With lung cancer there are currently many clinical trials looking at targeted therapies and immunotherapy treatments which may - though we don't really know - be a better option of you are interested in a curative attempt at treatment.

If you are comfortable with palliative chemotherapy as an option, consider what the goals of this treatment would be for you. Palliative chemotherapy is designed to:

  • Relieve Symptoms – By reducing the size or spread of, but not eliminating a tumor, palliative treatments may be used to improve symptoms caused by a cancer. Examples of symptoms that might be treated this way include pain caused by a tumor pushing on various structures in the body, or shortness of breath caused by a tumor obstructing an airway or taking up too much space in a lung.
  • Slow Progression of Cancer – Sometimes palliative chemotherapy can slow the growth of cancer and extend life, even though it does not cure the cancer. Talk to your oncologist about whether this is a possibility, so if it is very unlikely, you will not be disappointed.
  • Improve Quality of Life – By reducing symptoms such as pain and shortness of breath, palliative treatments may improve well-being and quality of life.

Questions to Ask:

In making this hard decision, it may help to ask some specific questions. You may wish to go over this list (and questions you add to it) with your oncologist, as well as with your loved ones. As you answer these questions it's important to consider what is best for you alone. Family members often have different opinions and may choose a different approach if it were them and not you making the choices. Listen to what your family has to say and consider their thoughts, but make a decision which honors your own feelings and beliefs about your own needs and wishes. Consider these questions.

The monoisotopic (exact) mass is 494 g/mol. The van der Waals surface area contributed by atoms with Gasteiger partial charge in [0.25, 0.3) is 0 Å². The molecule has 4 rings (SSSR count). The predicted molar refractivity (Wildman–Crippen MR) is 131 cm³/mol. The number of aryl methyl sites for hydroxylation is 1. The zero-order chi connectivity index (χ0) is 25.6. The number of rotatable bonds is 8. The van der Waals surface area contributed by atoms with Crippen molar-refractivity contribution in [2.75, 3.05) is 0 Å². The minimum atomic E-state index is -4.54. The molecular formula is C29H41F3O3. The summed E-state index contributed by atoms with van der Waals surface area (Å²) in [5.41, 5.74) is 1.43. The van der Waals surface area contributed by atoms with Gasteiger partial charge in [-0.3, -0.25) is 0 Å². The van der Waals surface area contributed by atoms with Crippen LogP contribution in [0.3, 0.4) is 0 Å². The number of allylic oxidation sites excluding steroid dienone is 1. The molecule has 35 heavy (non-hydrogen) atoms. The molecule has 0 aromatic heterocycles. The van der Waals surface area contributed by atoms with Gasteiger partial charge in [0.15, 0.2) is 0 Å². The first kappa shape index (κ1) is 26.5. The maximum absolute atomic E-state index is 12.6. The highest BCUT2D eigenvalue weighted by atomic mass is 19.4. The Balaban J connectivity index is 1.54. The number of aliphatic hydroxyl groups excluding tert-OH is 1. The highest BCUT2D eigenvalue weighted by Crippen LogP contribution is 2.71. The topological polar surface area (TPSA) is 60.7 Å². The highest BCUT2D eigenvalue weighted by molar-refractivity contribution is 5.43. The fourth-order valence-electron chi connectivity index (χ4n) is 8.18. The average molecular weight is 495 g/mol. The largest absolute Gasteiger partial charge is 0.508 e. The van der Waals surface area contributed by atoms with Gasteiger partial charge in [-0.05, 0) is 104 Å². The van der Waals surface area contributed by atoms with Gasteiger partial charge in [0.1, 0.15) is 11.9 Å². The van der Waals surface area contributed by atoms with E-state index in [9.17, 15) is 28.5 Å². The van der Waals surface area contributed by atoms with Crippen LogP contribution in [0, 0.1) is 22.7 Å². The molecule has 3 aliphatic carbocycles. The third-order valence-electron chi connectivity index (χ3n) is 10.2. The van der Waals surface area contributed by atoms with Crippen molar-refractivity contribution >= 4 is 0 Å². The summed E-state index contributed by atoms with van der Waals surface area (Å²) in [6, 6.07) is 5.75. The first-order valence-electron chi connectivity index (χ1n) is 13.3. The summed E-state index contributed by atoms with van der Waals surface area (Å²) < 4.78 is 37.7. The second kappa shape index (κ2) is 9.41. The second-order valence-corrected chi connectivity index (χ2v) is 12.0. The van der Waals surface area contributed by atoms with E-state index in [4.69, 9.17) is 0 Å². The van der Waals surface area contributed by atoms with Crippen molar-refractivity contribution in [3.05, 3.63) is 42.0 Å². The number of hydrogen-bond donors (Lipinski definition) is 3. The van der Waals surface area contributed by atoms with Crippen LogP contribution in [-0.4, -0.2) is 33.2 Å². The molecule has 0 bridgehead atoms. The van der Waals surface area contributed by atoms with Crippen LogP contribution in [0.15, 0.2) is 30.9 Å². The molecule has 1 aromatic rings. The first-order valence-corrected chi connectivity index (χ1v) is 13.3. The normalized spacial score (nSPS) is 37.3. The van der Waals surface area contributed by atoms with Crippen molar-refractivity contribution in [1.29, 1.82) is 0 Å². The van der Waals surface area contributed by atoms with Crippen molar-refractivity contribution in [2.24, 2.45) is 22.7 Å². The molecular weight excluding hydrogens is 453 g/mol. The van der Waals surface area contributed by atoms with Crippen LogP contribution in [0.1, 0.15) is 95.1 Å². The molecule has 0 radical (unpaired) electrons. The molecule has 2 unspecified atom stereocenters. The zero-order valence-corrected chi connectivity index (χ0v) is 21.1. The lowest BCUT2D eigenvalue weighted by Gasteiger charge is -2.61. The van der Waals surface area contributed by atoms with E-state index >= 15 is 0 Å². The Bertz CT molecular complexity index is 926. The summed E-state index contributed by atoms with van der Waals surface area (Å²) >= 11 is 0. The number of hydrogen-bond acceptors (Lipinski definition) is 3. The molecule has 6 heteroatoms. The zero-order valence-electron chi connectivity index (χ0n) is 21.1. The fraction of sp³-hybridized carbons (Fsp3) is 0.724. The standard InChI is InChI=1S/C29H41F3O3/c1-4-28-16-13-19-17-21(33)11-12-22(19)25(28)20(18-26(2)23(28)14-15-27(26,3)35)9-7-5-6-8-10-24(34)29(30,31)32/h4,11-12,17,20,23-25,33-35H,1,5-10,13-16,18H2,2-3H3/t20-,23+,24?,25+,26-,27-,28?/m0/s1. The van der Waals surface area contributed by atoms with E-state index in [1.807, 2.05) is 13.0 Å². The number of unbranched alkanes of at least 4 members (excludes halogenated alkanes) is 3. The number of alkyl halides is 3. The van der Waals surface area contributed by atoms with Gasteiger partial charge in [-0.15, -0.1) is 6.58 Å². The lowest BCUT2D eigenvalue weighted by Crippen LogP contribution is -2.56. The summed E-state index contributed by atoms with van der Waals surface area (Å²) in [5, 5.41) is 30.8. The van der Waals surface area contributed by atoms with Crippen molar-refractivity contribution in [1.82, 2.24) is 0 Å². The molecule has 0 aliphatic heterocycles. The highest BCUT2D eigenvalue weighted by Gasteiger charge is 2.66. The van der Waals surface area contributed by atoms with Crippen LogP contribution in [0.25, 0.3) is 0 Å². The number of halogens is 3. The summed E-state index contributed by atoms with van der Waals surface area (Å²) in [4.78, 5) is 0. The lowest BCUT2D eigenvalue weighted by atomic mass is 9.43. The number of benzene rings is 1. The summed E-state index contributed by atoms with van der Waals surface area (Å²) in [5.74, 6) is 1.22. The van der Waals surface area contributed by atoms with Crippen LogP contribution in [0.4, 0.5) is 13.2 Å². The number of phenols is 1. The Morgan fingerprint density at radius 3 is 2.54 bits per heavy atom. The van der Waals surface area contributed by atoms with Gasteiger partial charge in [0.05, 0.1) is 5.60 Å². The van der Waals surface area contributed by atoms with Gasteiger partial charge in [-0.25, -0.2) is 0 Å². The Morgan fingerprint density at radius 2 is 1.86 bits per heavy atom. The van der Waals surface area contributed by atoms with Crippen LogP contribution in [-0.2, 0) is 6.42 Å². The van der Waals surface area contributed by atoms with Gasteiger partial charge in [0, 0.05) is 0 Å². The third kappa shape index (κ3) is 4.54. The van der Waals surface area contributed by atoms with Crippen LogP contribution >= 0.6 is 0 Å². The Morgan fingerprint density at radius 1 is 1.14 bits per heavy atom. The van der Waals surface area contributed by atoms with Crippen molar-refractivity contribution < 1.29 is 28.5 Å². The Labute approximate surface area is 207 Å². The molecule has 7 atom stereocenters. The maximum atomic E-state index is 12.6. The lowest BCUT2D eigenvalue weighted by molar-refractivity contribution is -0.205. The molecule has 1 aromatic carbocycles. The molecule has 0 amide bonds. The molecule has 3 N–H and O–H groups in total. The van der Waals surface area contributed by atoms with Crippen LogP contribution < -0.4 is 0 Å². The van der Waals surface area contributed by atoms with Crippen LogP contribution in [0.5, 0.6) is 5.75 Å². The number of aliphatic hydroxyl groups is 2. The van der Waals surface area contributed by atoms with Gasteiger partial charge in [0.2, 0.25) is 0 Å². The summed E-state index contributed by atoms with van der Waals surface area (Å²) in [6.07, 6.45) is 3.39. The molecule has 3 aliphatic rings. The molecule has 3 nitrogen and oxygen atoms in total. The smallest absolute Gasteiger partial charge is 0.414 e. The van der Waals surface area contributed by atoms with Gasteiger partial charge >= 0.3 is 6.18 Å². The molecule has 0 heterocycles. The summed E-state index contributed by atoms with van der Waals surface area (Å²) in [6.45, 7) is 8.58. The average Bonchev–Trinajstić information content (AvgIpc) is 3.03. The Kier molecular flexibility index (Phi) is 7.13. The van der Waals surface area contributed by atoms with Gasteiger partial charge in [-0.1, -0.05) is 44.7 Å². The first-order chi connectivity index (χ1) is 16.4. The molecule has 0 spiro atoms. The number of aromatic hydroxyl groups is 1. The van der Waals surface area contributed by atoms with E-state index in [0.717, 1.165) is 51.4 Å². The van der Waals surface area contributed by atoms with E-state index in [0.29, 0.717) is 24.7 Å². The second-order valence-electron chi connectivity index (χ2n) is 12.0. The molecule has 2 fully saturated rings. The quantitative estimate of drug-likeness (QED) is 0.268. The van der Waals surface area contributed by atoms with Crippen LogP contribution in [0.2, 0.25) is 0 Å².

• Should I expect that this chemotherapy will lengthen my survival?
  • Is there a chance that the chemotherapy could shorten my survival?
  • What are the side effects I may experience from the chemotherapy vs the symptoms we are trying to relieve?
  • How long do people usually respond to this type of chemotherapy?
  • What will this chemotherapy mean for me? What is the cost? Will I have to travel for treatment?
  • How soon will I know if it is making a difference?
  • If I choose to take palliative chemotherapy, will that disqualify me from being in a hospice program?
  • If I choose palliative chemotherapy, could that potentially disqualify me if a clinical trial becomes available for my cancer?

Stopping Cancer Treatment

Choosing to stop cancer treatment is a very difficult decision, and often leads to conflict and hurt feelings as well, if loved one and family do not agree with each other or with you on the next planned steps. Check out these 9 things to consider when choosing to stop cancer treatment.


Audrey, S. et al. What oncologists tell patients about survival benefits of palliative chemotherapy and implications for informed consent: qualitative study. British Medical Journal. 2008. 337:.752. doi: 10.1136/bmj:a752.

Harrington, S. and T. Smith. The role of chemotherapy at the end of life: “when is enough, enough?”. Journal of the American Medical Association. 2008. 299(22):2667-78.

Roeland, E., and T. LeBlanc. Palliative chemotherapy: oxymoron or misunderstanding. BMC Palliative Care. 2016. 15:33.